Robert Plant has characterized the music he makes with his new backing band, The Sensational Space Shifters, as "country and eastern." It's a cheeky bit of stylistic recasting, but if anything, it doesn't go far enough in describing the wide scope of the rock legend's latest album, his 10th solo LP and the first backed by the Shifters. Lullaby and ... The Ceaseless Roar (released Sept. 8 on Nonesuch) has plenty of his Grammy-winning blend of rock, pop and folk, but also Afrobeat, desert blues and dub. There are guitars, basses and drums, but also kologos, bendirs, ritis and sampled loops. The 65-year-old grand-dad, who recently relocated back to his native West Midlands in England after several years in the southern United States, spoke from his home about working with his new band, the current spate of reissues from his old one -- Led Zeppelin -- and how his present musical state of mind informs the songs of his past.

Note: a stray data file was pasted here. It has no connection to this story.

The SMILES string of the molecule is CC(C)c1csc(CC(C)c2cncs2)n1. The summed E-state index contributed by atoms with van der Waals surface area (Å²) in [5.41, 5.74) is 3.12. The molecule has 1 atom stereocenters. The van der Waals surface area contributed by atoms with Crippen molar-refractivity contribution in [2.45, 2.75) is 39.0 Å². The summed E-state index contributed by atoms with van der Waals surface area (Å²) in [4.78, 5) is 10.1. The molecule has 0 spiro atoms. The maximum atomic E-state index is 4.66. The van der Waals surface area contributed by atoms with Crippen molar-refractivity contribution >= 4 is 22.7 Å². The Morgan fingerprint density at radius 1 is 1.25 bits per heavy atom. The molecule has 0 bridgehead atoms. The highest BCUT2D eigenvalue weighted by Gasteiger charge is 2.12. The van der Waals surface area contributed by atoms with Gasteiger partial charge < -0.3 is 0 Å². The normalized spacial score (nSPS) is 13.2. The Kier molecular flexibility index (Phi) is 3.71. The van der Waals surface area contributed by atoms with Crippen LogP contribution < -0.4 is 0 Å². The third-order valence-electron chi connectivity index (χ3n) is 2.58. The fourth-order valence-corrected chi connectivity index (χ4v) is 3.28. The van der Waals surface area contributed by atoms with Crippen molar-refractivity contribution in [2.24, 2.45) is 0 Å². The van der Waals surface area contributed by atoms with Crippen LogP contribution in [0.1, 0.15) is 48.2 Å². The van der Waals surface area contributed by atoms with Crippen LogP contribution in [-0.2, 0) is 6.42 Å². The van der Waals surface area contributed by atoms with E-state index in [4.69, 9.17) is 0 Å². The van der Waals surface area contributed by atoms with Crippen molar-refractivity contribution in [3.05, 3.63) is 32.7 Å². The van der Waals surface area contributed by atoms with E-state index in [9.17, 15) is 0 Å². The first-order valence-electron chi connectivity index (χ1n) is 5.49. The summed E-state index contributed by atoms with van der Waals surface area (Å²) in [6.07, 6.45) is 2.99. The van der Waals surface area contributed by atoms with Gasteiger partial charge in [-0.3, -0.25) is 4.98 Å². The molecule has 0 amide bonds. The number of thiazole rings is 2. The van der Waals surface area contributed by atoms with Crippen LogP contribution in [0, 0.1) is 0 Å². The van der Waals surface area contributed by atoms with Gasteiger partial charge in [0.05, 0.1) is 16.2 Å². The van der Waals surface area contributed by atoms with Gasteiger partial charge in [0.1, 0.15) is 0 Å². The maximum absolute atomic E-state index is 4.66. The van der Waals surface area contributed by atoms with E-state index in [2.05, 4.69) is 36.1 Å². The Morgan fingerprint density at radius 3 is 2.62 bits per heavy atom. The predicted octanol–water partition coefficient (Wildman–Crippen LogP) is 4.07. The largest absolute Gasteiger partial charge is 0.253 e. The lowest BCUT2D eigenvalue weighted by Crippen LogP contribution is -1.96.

There is a lot of sonic information within the music on Lullaby and ... The Ceaseless Roar, yet the sound is quite uncluttered. Is that a difficult balance to achieve?
That's a very good observation, and in fact it's not difficult. Onstage with the band it's a bit of a bum fight, but with the record I was convinced that we must make these songs into songs, not just extravaganzas of otherworldly music. There's a notion of letting one sound -- a lute, a sample -- predict the whole movement of what we're doing in a tune, but we keep everybody on the same page. At the same bar. In the same network, if you like.